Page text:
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Part of the tithe map of Brymbo township, c.1840

From the Brymbo tithe map of around 1840. Although several roads are shown, they would have been very poor by today’s standards.

It’s very easy to take for granted exactly how simple it is to get from place to place in the present day. This is not only due to the invention of railways, and then cars, and finally of ways of bringing cars within the reach of more people, but also the immense improvement in the highway system. It’s difficult to appreciate the problems involved in travel before the development of modern roads: not just major highways, but even the firmly metalled country lanes of today’s landscape, are far in advance of what we were faced with a century and more ago.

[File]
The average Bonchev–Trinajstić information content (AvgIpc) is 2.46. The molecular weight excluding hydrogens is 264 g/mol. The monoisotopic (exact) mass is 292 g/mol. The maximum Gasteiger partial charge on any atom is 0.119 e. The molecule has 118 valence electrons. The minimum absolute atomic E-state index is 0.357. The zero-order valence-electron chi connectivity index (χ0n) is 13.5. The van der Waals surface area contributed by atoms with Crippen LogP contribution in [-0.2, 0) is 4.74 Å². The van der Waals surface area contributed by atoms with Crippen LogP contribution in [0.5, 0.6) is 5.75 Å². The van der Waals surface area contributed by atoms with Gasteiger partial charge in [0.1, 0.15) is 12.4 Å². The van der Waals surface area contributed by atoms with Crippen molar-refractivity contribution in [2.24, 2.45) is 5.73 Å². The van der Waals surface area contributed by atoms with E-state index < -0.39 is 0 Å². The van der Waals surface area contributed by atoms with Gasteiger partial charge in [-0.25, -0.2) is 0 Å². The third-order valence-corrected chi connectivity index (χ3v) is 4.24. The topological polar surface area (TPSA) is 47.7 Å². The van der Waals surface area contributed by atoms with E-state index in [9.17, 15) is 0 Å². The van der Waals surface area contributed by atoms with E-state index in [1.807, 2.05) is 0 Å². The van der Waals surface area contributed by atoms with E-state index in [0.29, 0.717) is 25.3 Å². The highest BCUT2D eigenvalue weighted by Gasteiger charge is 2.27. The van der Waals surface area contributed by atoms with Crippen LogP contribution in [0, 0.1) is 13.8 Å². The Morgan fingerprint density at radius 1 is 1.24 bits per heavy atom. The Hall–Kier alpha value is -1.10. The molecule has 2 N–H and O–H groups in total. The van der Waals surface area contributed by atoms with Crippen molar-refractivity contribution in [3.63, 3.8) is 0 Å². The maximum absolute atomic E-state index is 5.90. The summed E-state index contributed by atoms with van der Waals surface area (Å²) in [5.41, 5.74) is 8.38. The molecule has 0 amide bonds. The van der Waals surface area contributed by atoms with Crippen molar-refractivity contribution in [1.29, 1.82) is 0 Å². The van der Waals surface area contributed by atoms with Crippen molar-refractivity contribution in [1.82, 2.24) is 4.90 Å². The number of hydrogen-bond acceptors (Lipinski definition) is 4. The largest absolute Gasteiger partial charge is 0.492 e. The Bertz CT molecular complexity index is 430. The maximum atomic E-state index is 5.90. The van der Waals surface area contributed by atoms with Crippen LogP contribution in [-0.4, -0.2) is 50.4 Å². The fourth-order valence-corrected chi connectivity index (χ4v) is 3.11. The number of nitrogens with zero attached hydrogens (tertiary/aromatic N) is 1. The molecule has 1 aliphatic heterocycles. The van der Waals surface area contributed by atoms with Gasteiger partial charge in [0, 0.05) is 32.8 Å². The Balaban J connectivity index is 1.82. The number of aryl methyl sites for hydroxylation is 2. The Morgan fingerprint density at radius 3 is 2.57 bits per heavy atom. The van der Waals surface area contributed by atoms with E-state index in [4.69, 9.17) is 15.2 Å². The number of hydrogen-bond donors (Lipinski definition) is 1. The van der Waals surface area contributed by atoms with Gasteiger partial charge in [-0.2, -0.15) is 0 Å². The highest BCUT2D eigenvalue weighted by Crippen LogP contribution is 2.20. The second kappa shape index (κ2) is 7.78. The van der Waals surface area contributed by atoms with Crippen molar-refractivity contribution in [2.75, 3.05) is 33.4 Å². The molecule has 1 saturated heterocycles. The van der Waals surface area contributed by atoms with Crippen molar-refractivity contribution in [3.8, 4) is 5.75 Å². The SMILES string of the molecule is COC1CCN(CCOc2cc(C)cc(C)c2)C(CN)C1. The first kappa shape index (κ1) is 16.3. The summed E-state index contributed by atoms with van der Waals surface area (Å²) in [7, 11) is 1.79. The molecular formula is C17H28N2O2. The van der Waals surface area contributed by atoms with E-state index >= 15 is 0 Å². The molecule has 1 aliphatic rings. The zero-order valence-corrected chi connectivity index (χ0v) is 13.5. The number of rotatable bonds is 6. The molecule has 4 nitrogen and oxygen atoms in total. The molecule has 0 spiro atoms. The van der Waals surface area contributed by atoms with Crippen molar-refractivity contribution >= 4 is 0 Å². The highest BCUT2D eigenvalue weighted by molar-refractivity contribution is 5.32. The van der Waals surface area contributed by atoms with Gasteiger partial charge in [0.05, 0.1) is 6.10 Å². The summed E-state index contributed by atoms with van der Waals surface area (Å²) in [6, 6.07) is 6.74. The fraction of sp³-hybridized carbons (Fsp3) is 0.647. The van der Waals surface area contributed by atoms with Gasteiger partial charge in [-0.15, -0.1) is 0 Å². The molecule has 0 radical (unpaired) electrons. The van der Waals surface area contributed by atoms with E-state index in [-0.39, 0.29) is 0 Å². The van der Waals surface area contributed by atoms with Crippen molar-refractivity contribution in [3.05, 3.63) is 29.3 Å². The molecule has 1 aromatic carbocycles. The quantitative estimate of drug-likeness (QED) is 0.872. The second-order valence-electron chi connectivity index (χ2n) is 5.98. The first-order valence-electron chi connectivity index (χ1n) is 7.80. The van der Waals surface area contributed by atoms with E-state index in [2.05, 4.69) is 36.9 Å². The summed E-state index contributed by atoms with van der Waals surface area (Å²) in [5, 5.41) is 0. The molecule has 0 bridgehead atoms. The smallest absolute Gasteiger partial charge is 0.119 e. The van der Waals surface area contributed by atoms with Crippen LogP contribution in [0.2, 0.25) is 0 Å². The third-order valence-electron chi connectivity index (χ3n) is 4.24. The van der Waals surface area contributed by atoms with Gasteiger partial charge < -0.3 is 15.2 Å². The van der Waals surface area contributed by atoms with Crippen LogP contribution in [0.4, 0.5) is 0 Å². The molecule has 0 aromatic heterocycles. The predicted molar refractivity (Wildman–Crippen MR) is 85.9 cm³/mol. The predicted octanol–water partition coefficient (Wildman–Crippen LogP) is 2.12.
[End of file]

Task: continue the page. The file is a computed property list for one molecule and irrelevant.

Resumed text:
As Brymbo’s tithe map shows, there were plenty of roads, lanes and trackways around in even the early 19th century. However, many of them did no more than connect isolated farms – as they had presumably always done since the farms first appeared. Even though the coal industry had come to the area many years before, these would have been lanes little better than a present-day footpath or bridleway. Travelling any distance would always have been a problem, especially in winter, and particularly if you had goods to transport. If you could fit your goods on a horse or donkey, or just on your shoulders, you might manage, but the unpleasantness and tedium of attempting to handle a cart over such lanes can only be imagined. Unsurfaced and filled with stones, deep ruts, and puddles, they often turned into a boggy morass into which pack animals and men were occasionally said to disappear completely. Though even in the 17th century, Brymbo coal had gone to Llanarmon and beyond, livestock to the markets and the droves through Bwlchwyn, and lime from Bwlchgwyn and Hope Mountain to local farmland, most of it would have travelled slowly.

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